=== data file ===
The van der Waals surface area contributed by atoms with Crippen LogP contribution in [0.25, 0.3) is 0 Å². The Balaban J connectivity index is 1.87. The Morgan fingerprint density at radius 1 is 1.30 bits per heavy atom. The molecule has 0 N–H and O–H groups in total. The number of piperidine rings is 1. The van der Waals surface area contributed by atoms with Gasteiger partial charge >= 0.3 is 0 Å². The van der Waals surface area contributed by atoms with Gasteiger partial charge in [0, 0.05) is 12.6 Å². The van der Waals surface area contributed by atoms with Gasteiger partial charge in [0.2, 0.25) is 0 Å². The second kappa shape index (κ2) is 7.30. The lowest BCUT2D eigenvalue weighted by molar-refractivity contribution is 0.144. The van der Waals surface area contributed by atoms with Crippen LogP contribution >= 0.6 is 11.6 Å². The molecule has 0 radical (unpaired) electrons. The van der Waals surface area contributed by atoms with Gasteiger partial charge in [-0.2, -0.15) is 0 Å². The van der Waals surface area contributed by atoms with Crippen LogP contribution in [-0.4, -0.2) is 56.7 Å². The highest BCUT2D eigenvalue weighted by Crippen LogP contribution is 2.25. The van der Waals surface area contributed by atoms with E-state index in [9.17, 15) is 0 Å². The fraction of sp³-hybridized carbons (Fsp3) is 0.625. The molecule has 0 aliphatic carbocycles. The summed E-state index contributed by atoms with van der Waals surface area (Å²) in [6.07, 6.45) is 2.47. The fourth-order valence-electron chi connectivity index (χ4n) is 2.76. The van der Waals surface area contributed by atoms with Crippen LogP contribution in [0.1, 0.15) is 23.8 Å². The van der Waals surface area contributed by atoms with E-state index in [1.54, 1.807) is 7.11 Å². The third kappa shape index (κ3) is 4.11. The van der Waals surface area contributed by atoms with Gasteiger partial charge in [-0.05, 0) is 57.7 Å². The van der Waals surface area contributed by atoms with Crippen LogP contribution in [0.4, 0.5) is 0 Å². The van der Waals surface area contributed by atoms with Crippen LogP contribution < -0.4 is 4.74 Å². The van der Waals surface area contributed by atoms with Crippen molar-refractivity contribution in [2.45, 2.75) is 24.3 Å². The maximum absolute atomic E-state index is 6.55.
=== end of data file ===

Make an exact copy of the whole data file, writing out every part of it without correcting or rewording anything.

The van der Waals surface area contributed by atoms with Crippen LogP contribution in [0.25, 0.3) is 0 Å². The Balaban J connectivity index is 1.87. The Morgan fingerprint density at radius 1 is 1.30 bits per heavy atom. The molecule has 0 N–H and O–H groups in total. The number of piperidine rings is 1. The van der Waals surface area contributed by atoms with Gasteiger partial charge >= 0.3 is 0 Å². The van der Waals surface area contributed by atoms with Gasteiger partial charge in [0, 0.05) is 12.6 Å². The van der Waals surface area contributed by atoms with Gasteiger partial charge in [0.2, 0.25) is 0 Å². The second kappa shape index (κ2) is 7.30. The lowest BCUT2D eigenvalue weighted by molar-refractivity contribution is 0.144. The van der Waals surface area contributed by atoms with Crippen LogP contribution >= 0.6 is 11.6 Å². The molecule has 0 radical (unpaired) electrons. The van der Waals surface area contributed by atoms with Gasteiger partial charge in [-0.2, -0.15) is 0 Å². The van der Waals surface area contributed by atoms with Crippen LogP contribution in [-0.4, -0.2) is 56.7 Å². The highest BCUT2D eigenvalue weighted by Crippen LogP contribution is 2.25. The van der Waals surface area contributed by atoms with E-state index in [9.17, 15) is 0 Å². The fraction of sp³-hybridized carbons (Fsp3) is 0.625. The molecule has 0 aliphatic carbocycles. The summed E-state index contributed by atoms with van der Waals surface area (Å²) in [6.07, 6.45) is 2.47. The fourth-order valence-electron chi connectivity index (χ4n) is 2.76. The van der Waals surface area contributed by atoms with Crippen LogP contribution in [0.1, 0.15) is 23.8 Å². The van der Waals surface area contributed by atoms with E-state index in [1.54, 1.807) is 7.11 Å². The third kappa shape index (κ3) is 4.11. The van der Waals surface area contributed by atoms with Gasteiger partial charge in [-0.05, 0) is 57.7 Å². The van der Waals surface area contributed by atoms with Crippen LogP contribution in [0.4, 0.5) is 0 Å². The van der Waals surface area contributed by atoms with Crippen LogP contribution < -0.4 is 4.74 Å². The van der Waals surface area contributed by atoms with Crippen molar-refractivity contribution in [2.45, 2.75) is 24.3 Å². The maximum absolute atomic E-state index is 6.55.